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Low-income, minority areas seen as lead poisoning hot spots

Thousands of Massachusetts children are found to have potentially harmful levels of lead in their blood each year, with cases tending to be concentrated in communities with more low-income and minority residents, state officials say.

The Central Massachusetts town of Warren had the highest rate of lead poisoning, with excessive levels found in 7.1 percent of children tested. The next highest rate was 6.7 percent in the neighboring town of Ware.

At the other end of the spectrum, Walpole and Sudbury had rates of just 0.24 percent and 0.28 percent, respectively, over a recent five-year period.

While the citywide rate for Boston was 2.8 percent, previous state studies have found that certain sections, particularly pockets of Dorchester, may have rates over 6 percent.


State officials said low-income and minority families are more at risk because they are more likely to live in older homes where lead paint has not been removed.

“Being poor and being a minority not only increases the risk of blood lead poisoning but makes it difficult to find a safe home,” Robert Knorr, director of Environmental Epidemiology at the Massachusetts Department of Public Health’s Bureau of Environmental Health, said in a recent presentation on the issue.

Every child in Massachusetts must get blood lead testing between ages 9 and 12 months and again at ages 2 and 3. In high-risk communities, another test is required at age 4. High-risk communities are designated based on past results. The state collects results of tests on all children under age six, the age range considered to be most vulnerable.

The testing looks for blood lead levels exceeding 5 micrograms per deciliter. Infants and young children are particularly at risk when it comes to lead, which can cause brain damage and other serious health problems.


The map below shows the percentage of children tested in each town in Massachusetts who were found to have elevated levels of lead in testing from 2010 to 2014, the most recent five-year period for which data is available.

In 2014 alone, elevated lead levels were found in nearly 4,000 children statewide who were tested for lead exposure, or about 1.9 percent of the 212,000 children screened, the state data says.

The US Centers for Disease Control and Prevention, which also tracks blood lead levels in children, has higher numbers than the state’s. State officials say that’s because the federal agency uses a looser standard for counting confirmed cases. By the CDC’s count, elevated blood lead levels were found in about 3.4 percent of children screened in Massachusetts in 2014.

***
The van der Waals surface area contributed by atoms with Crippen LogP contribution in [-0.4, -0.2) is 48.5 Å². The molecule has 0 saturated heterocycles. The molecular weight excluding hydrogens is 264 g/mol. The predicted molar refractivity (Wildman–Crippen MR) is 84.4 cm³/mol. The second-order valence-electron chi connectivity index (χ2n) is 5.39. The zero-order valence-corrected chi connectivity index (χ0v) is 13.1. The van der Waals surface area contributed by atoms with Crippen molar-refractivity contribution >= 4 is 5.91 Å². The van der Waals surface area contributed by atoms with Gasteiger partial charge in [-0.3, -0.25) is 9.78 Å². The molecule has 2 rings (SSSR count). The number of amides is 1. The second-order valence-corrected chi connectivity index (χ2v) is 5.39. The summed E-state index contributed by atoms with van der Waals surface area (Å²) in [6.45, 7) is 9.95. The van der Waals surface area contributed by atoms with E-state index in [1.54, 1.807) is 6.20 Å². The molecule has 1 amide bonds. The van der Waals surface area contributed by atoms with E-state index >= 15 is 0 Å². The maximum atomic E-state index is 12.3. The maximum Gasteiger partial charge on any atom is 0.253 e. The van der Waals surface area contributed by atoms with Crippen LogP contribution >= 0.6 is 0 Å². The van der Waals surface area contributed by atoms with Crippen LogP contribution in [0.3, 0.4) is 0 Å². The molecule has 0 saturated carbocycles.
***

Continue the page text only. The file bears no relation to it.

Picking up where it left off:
Still, that’s better than the national rate calculated by the CDC of about 4.2 percent. That equals nearly 106,000 out of 2.5 million screened children in the United States who were tested that year.

If elevated levels of lead are found, parents are advised to seek medical advice.

Dramatic progress has been made overall in recent decades in reducing children’s blood lead levels, but there are still trouble spots. For example, the cities of Cleveland and Allentown, Pa., had percentages of 14.2 and 23.1, respectively.

In Flint, Mich., the percentage of children with elevated lead levels in their blood spiked to 7.5 percent in the third quarter of 2014, amid the city’s water crisis, according to officials there.


Lead poisoning can cause serious damage to the brain, kidneys, nervous system, and red blood cells, potentially affecting physical development and the ability to learn.

Lead pipes can leach the toxic metal into drinking water. Alarmingly high lead levels in the water prompted the concern in Flint.

But water is typically just one possible source of lead poisoning.

Lead-based paint — which is estimated to remain on the walls of tens millions of homes nationwide despite its use being banned in 1978 — is believed to be the main source of elevated levels in children.

Children can get tiny paint chips and dust onto their hands and into their mouths from chipping, flaking, and peeling paint, particularly if the paint is disturbed by remodeling.

Exposure can also come from other household dust, soil, food, and certain types of pottery, porcelain, and pewter.

Lead levels in humans are typically measured in micrograms per deciliter of lead in the blood. Over the years, the threshold for concern has been lowered.

The threshold was 40 micrograms per deciliter in 1971. Experts now say that blood lead levels of 5 or more micrograms of lead per deciliter in children are considered to be elevated.

They also say that even levels lower than 5 micrograms can cause adverse health effects.

“No safe blood level has been identified,” the CDC says on its website.

State Representative Jeffrey Sánchez, a Democrat from Jamaica Plain, said he’s hopeful that increased attention from the crisis in Flint, Mich., will build political momentum for passage of a a bill he has sponsored that would strengthen Massachusetts lead laws.


“It’s incredible that here we are in 2016 and we’re still talking about lead,” he said.

“We have the second-oldest housing stock in the country,” Sánchez added. “And this is a problem that disproportionately impacts children from low-income and minority populations.”

“I think the problems in Flint have brought some attention to the issue, and I’m hopeful we can get this done,” he said.

Matt Rocheleau can be reached at Follow him on Twitter @mrochele